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Human Rights Council: With Human Rights under Threat, a Time for Leadership

Item 2 – Interactive Dialogue with the High Commissioner on his Annual Report

We share the High Commissioner’s concerns about current threats to human rights values, and to the international framework itself. Whether the Council can rise to these challenges will depend on a number of factors.

First, leadership: many important issues have escaped Council scrutiny. The High Commissioner has identified violations including torture in Egypt, China’s intimidation and groundless detention of lawyers and activists, Turkey’s campaign against critics, a new US administration that has banned entry to nationals of several Muslim-majority countries with evident discriminatory intent. States from all regions need to step up and speak out.

Second, membership in the Council should mean something. Is the killing by police and unidentified “vigilantes” of more than 7,000 people in the Philippines since President Duterte took office, or Burundi’s refusal to cooperate with a Council-appointed commission of inquiry compatible with their obligations as members?

Thirdly, human rights defenders are key stakeholders in the Human Rights Council. Yet Bahrain still imposes travel bans on those seeking to participate in the Council, Azerbaijan continues to silence civil society groups, and Russia uses various laws to limit the right to free expression, while seeking to strip even the concept of “human rights defenders” from the Council’s lexicon.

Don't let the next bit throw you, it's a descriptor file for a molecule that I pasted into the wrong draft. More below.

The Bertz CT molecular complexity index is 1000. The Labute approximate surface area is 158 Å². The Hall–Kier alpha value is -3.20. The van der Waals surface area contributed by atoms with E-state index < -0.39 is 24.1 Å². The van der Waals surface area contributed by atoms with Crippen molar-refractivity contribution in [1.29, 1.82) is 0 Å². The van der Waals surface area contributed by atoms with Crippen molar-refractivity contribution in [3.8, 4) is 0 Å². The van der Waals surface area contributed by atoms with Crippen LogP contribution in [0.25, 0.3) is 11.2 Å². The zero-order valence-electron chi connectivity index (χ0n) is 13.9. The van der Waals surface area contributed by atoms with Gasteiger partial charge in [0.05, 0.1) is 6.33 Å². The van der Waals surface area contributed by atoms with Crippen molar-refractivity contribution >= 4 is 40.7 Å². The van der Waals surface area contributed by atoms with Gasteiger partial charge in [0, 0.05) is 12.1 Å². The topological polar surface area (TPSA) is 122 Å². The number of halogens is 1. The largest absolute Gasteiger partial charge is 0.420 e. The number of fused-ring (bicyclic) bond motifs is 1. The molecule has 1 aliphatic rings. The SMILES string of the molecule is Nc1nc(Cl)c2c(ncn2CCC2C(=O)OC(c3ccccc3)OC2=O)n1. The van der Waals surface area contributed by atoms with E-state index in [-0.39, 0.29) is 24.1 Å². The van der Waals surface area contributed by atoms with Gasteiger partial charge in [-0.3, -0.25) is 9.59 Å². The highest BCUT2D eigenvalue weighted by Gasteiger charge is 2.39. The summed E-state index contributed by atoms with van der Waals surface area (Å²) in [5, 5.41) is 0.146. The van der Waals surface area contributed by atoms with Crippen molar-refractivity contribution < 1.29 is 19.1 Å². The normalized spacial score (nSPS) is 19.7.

Finally, the effectiveness of this Council will be measured by the credibility of its outcomes:

  • With Myanmar’s Rohingya Muslims facing killings, rape, and burning of villages, will the Human Rights Council put in place the independent international investigation that is so desperately needed?
  • Will it take meaningful action to advance accountability for grave international crimes in North Korea and in Syria?
  • Will it respond to the numerous reports of killings, rape and torture in South Sudan by strengthening the investigative mandate of the Commission on Human Rights in South Sudan, while supporting a hybrid court?
  • Will it put in place an independent expert in Libya to strengthen reporting and provide concrete recommendations for improving the human rights situation?
  • Will it adopt a follow-up resolution on Sri Lanka robust enough to maintain confidence that the commitments in its previous resolution will be met in full?

We’d welcome the High Commissioner’s views on further steps the Council can take to meet the global challenges he has described, while delivering effective results.

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